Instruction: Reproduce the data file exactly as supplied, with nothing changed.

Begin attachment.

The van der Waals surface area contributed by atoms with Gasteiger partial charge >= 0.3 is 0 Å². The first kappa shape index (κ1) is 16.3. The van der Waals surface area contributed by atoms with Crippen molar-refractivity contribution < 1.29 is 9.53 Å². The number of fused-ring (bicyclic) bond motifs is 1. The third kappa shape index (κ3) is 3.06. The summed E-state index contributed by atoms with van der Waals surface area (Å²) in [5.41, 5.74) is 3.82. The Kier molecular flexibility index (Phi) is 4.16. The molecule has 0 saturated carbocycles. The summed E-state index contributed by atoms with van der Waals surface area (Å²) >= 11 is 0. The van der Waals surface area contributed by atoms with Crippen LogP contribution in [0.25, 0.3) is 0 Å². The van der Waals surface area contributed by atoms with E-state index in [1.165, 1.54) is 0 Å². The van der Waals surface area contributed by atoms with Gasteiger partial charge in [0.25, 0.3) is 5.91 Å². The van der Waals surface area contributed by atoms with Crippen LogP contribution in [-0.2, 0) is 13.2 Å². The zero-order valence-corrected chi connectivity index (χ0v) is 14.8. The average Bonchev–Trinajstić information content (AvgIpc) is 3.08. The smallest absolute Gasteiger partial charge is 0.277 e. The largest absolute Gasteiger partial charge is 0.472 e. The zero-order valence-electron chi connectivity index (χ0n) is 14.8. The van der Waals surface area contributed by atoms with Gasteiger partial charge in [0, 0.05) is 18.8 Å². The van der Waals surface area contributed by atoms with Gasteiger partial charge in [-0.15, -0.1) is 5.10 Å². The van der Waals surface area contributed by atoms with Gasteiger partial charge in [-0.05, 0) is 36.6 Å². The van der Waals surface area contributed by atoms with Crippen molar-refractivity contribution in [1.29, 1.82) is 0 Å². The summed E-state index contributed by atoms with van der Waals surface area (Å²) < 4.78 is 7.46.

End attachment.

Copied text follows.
The van der Waals surface area contributed by atoms with Gasteiger partial charge >= 0.3 is 0 Å². The first kappa shape index (κ1) is 16.3. The van der Waals surface area contributed by atoms with Crippen molar-refractivity contribution < 1.29 is 9.53 Å². The number of fused-ring (bicyclic) bond motifs is 1. The third kappa shape index (κ3) is 3.06. The summed E-state index contributed by atoms with van der Waals surface area (Å²) in [5.41, 5.74) is 3.82. The Kier molecular flexibility index (Phi) is 4.16. The molecule has 0 saturated carbocycles. The summed E-state index contributed by atoms with van der Waals surface area (Å²) >= 11 is 0. The van der Waals surface area contributed by atoms with Crippen LogP contribution in [0.25, 0.3) is 0 Å². The van der Waals surface area contributed by atoms with E-state index in [1.165, 1.54) is 0 Å². The van der Waals surface area contributed by atoms with Gasteiger partial charge in [0.25, 0.3) is 5.91 Å². The van der Waals surface area contributed by atoms with Crippen LogP contribution in [-0.2, 0) is 13.2 Å². The zero-order valence-corrected chi connectivity index (χ0v) is 14.8. The average Bonchev–Trinajstić information content (AvgIpc) is 3.08. The smallest absolute Gasteiger partial charge is 0.277 e. The largest absolute Gasteiger partial charge is 0.472 e. The zero-order valence-electron chi connectivity index (χ0n) is 14.8. The van der Waals surface area contributed by atoms with Gasteiger partial charge in [0, 0.05) is 18.8 Å². The van der Waals surface area contributed by atoms with Gasteiger partial charge in [-0.15, -0.1) is 5.10 Å². The van der Waals surface area contributed by atoms with Gasteiger partial charge in [-0.05, 0) is 36.6 Å². The van der Waals surface area contributed by atoms with Crippen molar-refractivity contribution in [1.29, 1.82) is 0 Å². The summed E-state index contributed by atoms with van der Waals surface area (Å²) < 4.78 is 7.46.